Sony and Apollo sent a letter expressing interest in Paramount


Sony Pictures and private equity firm Apollo Global Management have sent a letter to the Paramount Global board expressing interest in acquiring the company for about $26 billion, according to people familiar with the matter.
Spokespeople for Paramount, Redstone’s National Amusements, the special committee and Skydance declined to comment.
Paramount Global shares jumped more than 12% on the news that Sony and Apollo submitted a letter formalizing its interest, earlier reported by The New York Times and The Wall Street Journal.
Redstone initially rejected an offer by Apollo in favor of exclusive talks with Skydance.
That could also assuage Redstone’s fears that a new buyer could break apart the company, because Sony is another large Hollywood player and the owner of Sony Pictures.
A $26 billion offer for Paramount Global values the company higher than the company’s current $22 billion enterprise value.
Still, the special committee would likely want to review details on financing and get assurances that there are no regulatory challenges in merging with Sony, a non-U.S. entity.
Redstone could also argue she’s more comfortable with pushing forward at Paramount Global without a sale.


As per those acquainted with the situation, Sony Pictures and Apollo Global Management, a private equity firm, have written to the board of Paramount Global, indicating their interest in purchasing the company for approximately $26 billion.

The formal expression of interest is made while Skydance Media, led by David Ellison and supported by RedBird Capital and KKR, waits to hear from Paramount’s special committee regarding whether or not the panel will recommend Skydance’s bid to acquire the company to controlling shareholder Shari Redstone.

According to people familiar with the situation, Skydance Media has not received a response from the special committee yet but anticipates learning about its recommendations for the committee’s next steps as soon as this coming Thursday. The Skydance consortium could receive a recommendation from Paramount’s panel to accept or reject Skydance’s offer, or it could return with modifications or suggestions.

No comments were offered by representatives of Skydance, Redstone’s National Amusements, Paramount, and the special committee. Requests for comment from Sony and Apollo were not immediately answered.

The parties may extend the exclusivity window that expires on Friday if the special committee wishes to carry on negotiating with Skydance or if Redstone needs more time to think through her options while still speaking with Ellison’s company. Skydance has been negotiating the deal for months, so it’s also possible that it will back out.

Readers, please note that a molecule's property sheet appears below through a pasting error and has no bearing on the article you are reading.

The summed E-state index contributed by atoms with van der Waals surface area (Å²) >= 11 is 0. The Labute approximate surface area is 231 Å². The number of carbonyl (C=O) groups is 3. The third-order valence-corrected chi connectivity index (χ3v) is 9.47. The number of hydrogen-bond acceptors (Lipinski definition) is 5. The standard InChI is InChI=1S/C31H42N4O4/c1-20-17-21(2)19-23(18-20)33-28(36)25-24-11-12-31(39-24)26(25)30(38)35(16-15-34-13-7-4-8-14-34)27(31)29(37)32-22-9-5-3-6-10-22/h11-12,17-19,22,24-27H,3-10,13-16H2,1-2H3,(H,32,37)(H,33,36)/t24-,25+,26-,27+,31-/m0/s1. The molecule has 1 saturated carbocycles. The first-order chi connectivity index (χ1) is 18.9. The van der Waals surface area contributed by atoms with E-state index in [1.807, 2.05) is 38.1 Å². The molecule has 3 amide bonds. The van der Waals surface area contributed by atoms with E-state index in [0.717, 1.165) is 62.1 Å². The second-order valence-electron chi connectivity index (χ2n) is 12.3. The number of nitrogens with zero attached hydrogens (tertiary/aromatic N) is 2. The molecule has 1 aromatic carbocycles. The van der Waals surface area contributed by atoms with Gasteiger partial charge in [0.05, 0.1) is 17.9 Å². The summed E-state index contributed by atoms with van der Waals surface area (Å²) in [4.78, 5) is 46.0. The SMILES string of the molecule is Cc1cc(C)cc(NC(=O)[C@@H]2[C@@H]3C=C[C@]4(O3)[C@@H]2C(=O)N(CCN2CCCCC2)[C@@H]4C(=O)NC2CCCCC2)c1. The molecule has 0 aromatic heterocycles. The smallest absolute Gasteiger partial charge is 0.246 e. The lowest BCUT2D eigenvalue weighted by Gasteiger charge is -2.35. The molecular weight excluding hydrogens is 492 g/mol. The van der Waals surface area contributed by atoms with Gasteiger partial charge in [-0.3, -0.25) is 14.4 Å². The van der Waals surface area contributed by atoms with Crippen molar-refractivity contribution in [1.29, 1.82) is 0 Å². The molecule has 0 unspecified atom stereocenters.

Redstone could focus on negotiating a deal with Sony and Apollo, which would give all common shareholders a premium payout on their shares, if Skydance decides to leave.

The New York Times and The Wall Street Journal had earlier reported that Sony and Apollo had sent a formal letter expressing their interest, which caused Paramount Global shares to jump more than 12 percent.

When Apollo first made an offer, Redstone turned it down in favor of speaking exclusively with Skydance. A person familiar with the situation stated that Redstone still favors an agreement that would keep Paramount together, like Skydance’s offer would. With a series of divestitures aimed at extracting value, a private equity firm would probably dismantle the business.

According to someone familiar with the letter, the Sony-Apollo offer would make the former the majority shareholder and the latter a minority holder. Given that Sony is a major player in Hollywood and the owner of Sony Pictures, this may also allay Redstone’s concerns that a new buyer would destroy the business.

An offer of $26 billion for Paramount Global places a higher value on the business than its present enterprise value of $22 billion.

Nevertheless, the special committee would probably want to scrutinize the financing details and obtain guarantees that the combination with the non-U.S. Sony would not present any regulatory obstacles. S. a thing. As per the people acquainted with the situation, the special committee would have to notify the Skydance consortium that it wishes to terminate the exclusive negotiations in order to accomplish this, which would probably cause Skydance to withdraw from the bidding process.

Many Class B shareholders would be pleased with that move, including Gamco, Matrix Asset Advisors, and Aspen Sky Trust, all of whom have openly voiced their disapproval of the Skydance deal. When Skydance made its “best and final” offer, it offered to pay Redstone almost $2 billion for her controlling stake, combine its entertainment assets with Paramount, and raise $3 billion to buy out common shareholders at a premium of roughly 30% on an unaffected $11 per share.

Redstone could counter that she feels more at ease moving forward at Paramount Global in the absence of a sale. Bob Bakish was fired as CEO of the company earlier this week by the board. To appease a restless base of common shareholders, who would probably contend that the Apollo-Sony bid, if genuine, is in the best interests of shareholders, appointing a new CEO and providing investors with a new plan forward would be crucial.

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